I re-ran the analysis of my ski speeds discussed in an earlier post. The model looks like this:
lm(formula = mph ~ season_days + temp, data = ski) Residuals: Min 1Q Median 3Q Max -1.76466 -0.20838 0.02245 0.15600 0.90117 Coefficients: Estimate Std. Error t value Pr(>|t|) (Intercept) 4.414677 0.199258 22.156 < 2e-16 *** season_days 0.008510 0.001723 4.938 5.66e-06 *** temp 0.027334 0.003571 7.655 1.10e-10 *** --- Signif. codes: 0 ‘***’ 0.001 ‘**’ 0.01 ‘*’ 0.05 ‘.’ 0.1 ‘ ’ 1 Residual standard error: 0.428 on 66 degrees of freedom Multiple R-squared: 0.5321, Adjusted R-squared: 0.5179 F-statistic: 37.52 on 2 and 66 DF, p-value: 1.307e-11
What this is saying is that about half the variation in my ski speeds can be explained by the temperature when I start skiing and how far along in the season we are (season_days). Temperature certainly makes sense—I was reminded of how little glide you get at cold temperatures skiing to work this week at -25°F. And it’s gratifying that my speeds are increasing as the season goes on. It’s not my imagination that my legs are getting stronger and my technique better.
The following figure shows the relationship of each of these two variables (season_days and temp) to the average speed of the trip. I used the melt function from the reshape package to make the plot:
melted <- melt(data = ski, measure.vars = c('season_days', 'temp'), id.vars = 'mph') q <- ggplot(data = melted, aes(x = value, y = mph)) q + geom_point() + facet_wrap(~ variable, scales = 'free_x') + stat_smooth(method = 'lm') + theme_bw()
Last week I replaced by eighteen-year-old ski boots with a new pair, and they’re hurting my ankles a little. Worse, the first four trips with my new boots were so slow and frustrating that I thought maybe I’d made a mistake in the pair I’d bought. My trip home on Friday afternoon was another frustrating ski until I stopped and applied warmer kick wax and had a much more enjoyable mile and a half home. There are a lot of other unmeasured factors including the sort of snow on the ground (fresh snow vs. smooth trail vs. a trail ripped up by snowmachines), whether I applied the proper kick wax or not, whether my boots are hurting me, how many times I stopped to let dog teams by, and many other things I can’t think of. Explaining half of the variation in speed is pretty impressive.
I finished the last of the sixteen Tournament of Books contestants (well, except that I couldn’t actually finish The Stranger’s Child). I haven’t commented on the last four, but I read and enjoyed The Last Brother, Salvage the Bones, The Cat’s Table, and The Tiger’s Wife.
Of the four, I enjoyed The Tiger’s Wife and The Cat’s Table the most. Both require some patience, and I didn’t get into them to the extent that I was thinking about them when I wasn’t reading them, but they are worth the effort. The Tiger’s Wife easily beats The Stranger’s Child in the first round, as does The Cat’s Table over Swamplandia! I enjoyed Swamplandia! but it feels like it has been years since I read it, and the story didn’t stick with me like a great book does.
The dog in the photo is our oldest, Nika, who turned fifteen last September. She is having trouble with her hind legs, and often has no appetite, but when we go for walks on the Creek or trails, she’s still as excited and animated as she was when she was a puppy. I’m listening to the A’s vs. Cubs game now, but I think I’ll take her out for a little walk later. The A’s introduced Cuban sensation Yoenis Cespedes earlier today, but he isn’t in the starting lineup. I will be very interested to see how he handles major league pitching, but that probably won’t happen for a few days.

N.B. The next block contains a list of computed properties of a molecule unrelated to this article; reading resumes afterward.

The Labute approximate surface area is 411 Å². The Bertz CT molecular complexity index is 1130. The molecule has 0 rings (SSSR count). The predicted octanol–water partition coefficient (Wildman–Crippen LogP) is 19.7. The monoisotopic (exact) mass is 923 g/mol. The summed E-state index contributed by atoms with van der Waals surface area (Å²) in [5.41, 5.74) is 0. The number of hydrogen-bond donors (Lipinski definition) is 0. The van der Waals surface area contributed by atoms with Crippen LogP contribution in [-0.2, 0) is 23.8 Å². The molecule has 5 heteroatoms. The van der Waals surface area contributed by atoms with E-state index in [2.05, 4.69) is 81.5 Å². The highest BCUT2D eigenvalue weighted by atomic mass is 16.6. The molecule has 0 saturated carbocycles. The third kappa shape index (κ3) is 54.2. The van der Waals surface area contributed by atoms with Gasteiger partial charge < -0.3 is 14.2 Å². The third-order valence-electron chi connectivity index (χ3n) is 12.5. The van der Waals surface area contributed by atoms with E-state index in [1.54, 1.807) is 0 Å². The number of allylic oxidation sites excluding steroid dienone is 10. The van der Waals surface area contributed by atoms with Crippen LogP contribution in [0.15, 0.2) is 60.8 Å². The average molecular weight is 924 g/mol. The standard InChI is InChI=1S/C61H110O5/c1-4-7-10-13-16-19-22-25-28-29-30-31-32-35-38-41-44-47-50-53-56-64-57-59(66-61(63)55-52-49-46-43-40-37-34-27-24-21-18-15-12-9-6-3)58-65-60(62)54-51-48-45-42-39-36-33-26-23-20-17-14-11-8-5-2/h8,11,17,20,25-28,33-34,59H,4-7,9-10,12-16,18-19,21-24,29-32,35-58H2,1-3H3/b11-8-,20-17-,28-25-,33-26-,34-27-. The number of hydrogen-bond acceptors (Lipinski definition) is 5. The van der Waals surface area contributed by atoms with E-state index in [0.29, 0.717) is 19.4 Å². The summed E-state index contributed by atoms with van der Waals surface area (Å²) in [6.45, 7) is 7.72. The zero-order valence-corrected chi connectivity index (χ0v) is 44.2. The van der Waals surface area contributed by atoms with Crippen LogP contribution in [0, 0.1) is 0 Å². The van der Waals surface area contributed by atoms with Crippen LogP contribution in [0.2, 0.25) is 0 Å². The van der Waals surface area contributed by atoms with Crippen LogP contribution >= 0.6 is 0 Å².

The Morning News Tournament of Books starts next week, and I’m about a third of the way through the only unread volume in this year’s contest, Téa Obreht’s The Tiger’s Wife. In preparation for my posts on the tournament, I wanted to generate a tournament bracket, filled with my choices. I could have fired up Inkscape or my favorite old drawing program, xfig, but drawing something that has such an obvious pattern built into it would be much easier using a programming language rather than moving a mouse pointer around over and over again.
I debated refreshing my Metapost skills, the tool I used to generate my best baseball scorecards, and even wrote a simple Pic (a language written in 1982 by Brian Kernighan, of K&R and awk fame) macro to do it. But I wanted something that would work on the web, and for figures on the Internet, SVG is really the best format (well, unless you’re stuck on Internet Explorer…). Metapost and Pic produce PostScript and PDF, and I wasn’t happy with the way the available PS to SVG image converters mangled the Pic PostScript.
I settled on Python (of course!) and the svgwrite library. Generating an SVG file programatically is pretty easy with svgwrite. You start the drawing with:
svg = svgwrite.Drawing(output_filename, size = ("700px", "650px"))
and then draw stuff onto the page with commands like those found in my draw_bracket function. The all-caps variables are global parameters set at the top of the code to control the size of various elements across the entire figure. I also created a Point class for handling x / y coordinates in the diagram. That’s what start is defined as below (and how I can access x and y via start.x and start.y.
def draw_bracket(svg, start, width, height, names): """ Draw a bracket from (start.x, start.y) right width, down height, to (start.x, start.y + height), placing the names above the horizonal lines. """ lines = svg.add(svg.g(stroke_width = 2, stroke = "red")) lines.add(svg.line((start.x, start.y), (start.x + width, start.y))) lines.add(svg.line((start.x + width, start.y), (start.x + width, start.y + height))) lines.add(svg.line((start.x + width, start.y + height), (start.x, start.y + height))) texts = svg.add(svg.g(font_size = TEXT_SIZE)) texts.add(svg.text(names, (start.x + TEXT_RIGHT, start.y - TEXT_UP))) texts.add(svg.text(names, (start.x + TEXT_RIGHT, start.y + height - TEXT_UP)))